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VLDL and LDL Particle Types as Coronary Heart Disease Risk Factors

This study has been completed.
National Heart, Lung, and Blood Institute (NHLBI)
Information provided by (Responsible Party):
Frank M. Sacks, Brigham and Women's Hospital Identifier:
First received: July 31, 2003
Last updated: January 30, 2015
Last verified: January 2015
To evaluate very low density lipoprotein (VLDL) and low density lipoprotein (LDL) particle types as predictors of initial coronary events.

Cardiovascular Diseases Heart Diseases Coronary Disease Myocardial Infarction Diabetes Mellitus Diabetes Mellitus, Non-insulin Dependent

Study Type: Observational
Study Design: Observational Model: Cohort
Time Perspective: Prospective

Further study details as provided by Frank M. Sacks, Brigham and Women's Hospital:

Primary Outcome Measures:
  • apoB concentration of LDL with apoC-III [ Time Frame: 10-14 years ]
    observational follow-up for coronary events

Enrollment: 1478
Study Start Date: July 2003
Study Completion Date: June 2008
Primary Completion Date: June 2008 (Final data collection date for primary outcome measure)
Detailed Description:


Plasma triglyceride concentration is an independent although relatively weak risk factor for coronary heart disease (CHD). The relative weakness of plasma triglycerides to predict CHD may be due to the substantial diversity of lipoprotein particles that carry the triglycerides, some being related to atherosclerosis and CHD more than others. The investigators have shown in patients who have had a myocardial infarction that the rather weak association between triglycerides and subsequent coronary events is secondary to a stronger relationship with specific types of VLDL remnants, those in the LDL density range that contain apoCIIl.


The study will evaluate VLDL and LDL particle types as predictors of initial coronary events in men from the Health Professional Follow-up Study (HPFS) and women from the Nurses Health Study (NHS). A prospective nested case-control design will be used with a total of 1000 CHD cases and 1000 matched controls, with equal numbers of men and women. The investigators will specifically investigate the role of apoCIII containing VLDL and LDL particles in diabetes by over sampling so that 50% of the patients will have type 2 diabetes mellitus. Their previous work shows that LDL apoCIII particles are independent predictors of recurrent CHD in diabetic patients who survived a myocardial infarction. They hypothesize that apoCIII may have a special role in dyslipidemia and CHD in diabetes. Secondary Aims: Besides apoCIII, other small apolipoproteins, apo C1, CII, and All are components of VLDL and LDL and modulate the metabolism of apoB lipoproteins. It is likely that these apolipoproteins have a relationship with human atherosclerosis. They will measure these apolipoproteins in VLDL and LDL and evaluate their relationship to CHD. They will also investigate the associations between these new lipoprotein risk factors and intake of foods and nutrients, physical activity, and other risk factors, including smoking, BMI, age and gender. The results will provide new means to identify nondiabetic and diabetic persons who are at high risk of developing CHD and the environmental determinants, and could form the basis for new lipoprotein targets for lipid management by diet and medicines.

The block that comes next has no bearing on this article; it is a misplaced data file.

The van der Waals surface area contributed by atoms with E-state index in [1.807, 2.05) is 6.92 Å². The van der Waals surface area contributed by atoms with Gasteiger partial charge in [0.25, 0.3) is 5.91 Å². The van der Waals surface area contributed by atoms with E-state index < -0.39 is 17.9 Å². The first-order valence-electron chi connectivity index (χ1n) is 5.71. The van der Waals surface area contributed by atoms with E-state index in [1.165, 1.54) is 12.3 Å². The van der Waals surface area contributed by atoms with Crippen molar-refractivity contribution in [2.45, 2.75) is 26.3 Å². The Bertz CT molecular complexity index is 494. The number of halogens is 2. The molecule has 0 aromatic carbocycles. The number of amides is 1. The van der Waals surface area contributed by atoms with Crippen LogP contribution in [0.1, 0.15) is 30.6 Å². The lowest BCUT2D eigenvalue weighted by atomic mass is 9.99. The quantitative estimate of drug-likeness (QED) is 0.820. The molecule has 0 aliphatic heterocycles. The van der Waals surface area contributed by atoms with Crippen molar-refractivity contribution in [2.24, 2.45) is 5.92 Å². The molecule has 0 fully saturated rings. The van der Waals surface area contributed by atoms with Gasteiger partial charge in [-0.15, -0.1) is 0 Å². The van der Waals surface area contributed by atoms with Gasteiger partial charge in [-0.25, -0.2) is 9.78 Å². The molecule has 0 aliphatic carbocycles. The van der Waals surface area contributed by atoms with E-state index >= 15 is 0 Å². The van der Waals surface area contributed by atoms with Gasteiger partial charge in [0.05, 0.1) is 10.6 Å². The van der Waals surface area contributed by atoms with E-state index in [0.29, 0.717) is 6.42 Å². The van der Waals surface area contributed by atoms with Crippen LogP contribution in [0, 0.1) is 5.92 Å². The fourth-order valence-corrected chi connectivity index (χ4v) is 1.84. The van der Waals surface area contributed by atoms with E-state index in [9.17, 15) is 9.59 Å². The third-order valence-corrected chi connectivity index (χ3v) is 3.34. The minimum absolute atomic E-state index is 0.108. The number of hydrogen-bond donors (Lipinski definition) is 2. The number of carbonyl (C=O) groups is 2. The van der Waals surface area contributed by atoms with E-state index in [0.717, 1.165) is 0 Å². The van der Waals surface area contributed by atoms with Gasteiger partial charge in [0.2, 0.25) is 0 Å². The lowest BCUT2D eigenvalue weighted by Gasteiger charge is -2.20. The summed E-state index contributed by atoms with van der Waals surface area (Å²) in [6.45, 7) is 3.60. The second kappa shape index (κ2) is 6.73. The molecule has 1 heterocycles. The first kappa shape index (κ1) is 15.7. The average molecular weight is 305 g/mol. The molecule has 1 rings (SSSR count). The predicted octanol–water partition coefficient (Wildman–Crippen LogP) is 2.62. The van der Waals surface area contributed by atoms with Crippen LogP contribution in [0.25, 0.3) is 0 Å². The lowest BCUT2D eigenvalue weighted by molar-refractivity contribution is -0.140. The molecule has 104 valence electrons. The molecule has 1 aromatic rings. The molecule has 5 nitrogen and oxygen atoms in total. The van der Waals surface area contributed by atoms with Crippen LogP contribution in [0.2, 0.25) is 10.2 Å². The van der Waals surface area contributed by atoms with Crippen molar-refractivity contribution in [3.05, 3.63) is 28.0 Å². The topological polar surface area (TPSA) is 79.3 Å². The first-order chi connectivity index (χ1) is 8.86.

Ages Eligible for Study:   Child, Adult, Senior
Sexes Eligible for Study:   All
Accepts Healthy Volunteers:   Yes
Sampling Method:   Non-Probability Sample
Study Population
Nurses Health Study Health Professionals Follow-up Study
Cases having first coronary event
  Contacts and Locations
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Please refer to this study by its identifier: NCT00065793

Sponsors and Collaborators
Brigham and Women's Hospital
National Heart, Lung, and Blood Institute (NHLBI)
Principal Investigator: Frank Sacks, MD Harvard School of Public Health
Principal Investigator: Frank Sacks, MD Brigham and Women's Hospital
  More Information

Responsible Party: Frank M. Sacks, Professor of Medicine, Brigham and Women's Hospital Identifier: NCT00065793     History of Changes
Other Study ID Numbers: 1232
R01HL070159 ( U.S. NIH Grant/Contract )
Study First Received: July 31, 2003
Last Updated: January 30, 2015

Additional relevant MeSH terms:
Diabetes Mellitus
Cardiovascular Diseases
Heart Diseases
Myocardial Infarction
Coronary Disease
Coronary Artery Disease
Diabetes Mellitus, Type 2
Glucose Metabolism Disorders
Metabolic Diseases
Endocrine System Diseases
Pathologic Processes
Myocardial Ischemia
Vascular Diseases
Arterial Occlusive Diseases processed this record on September 21, 2017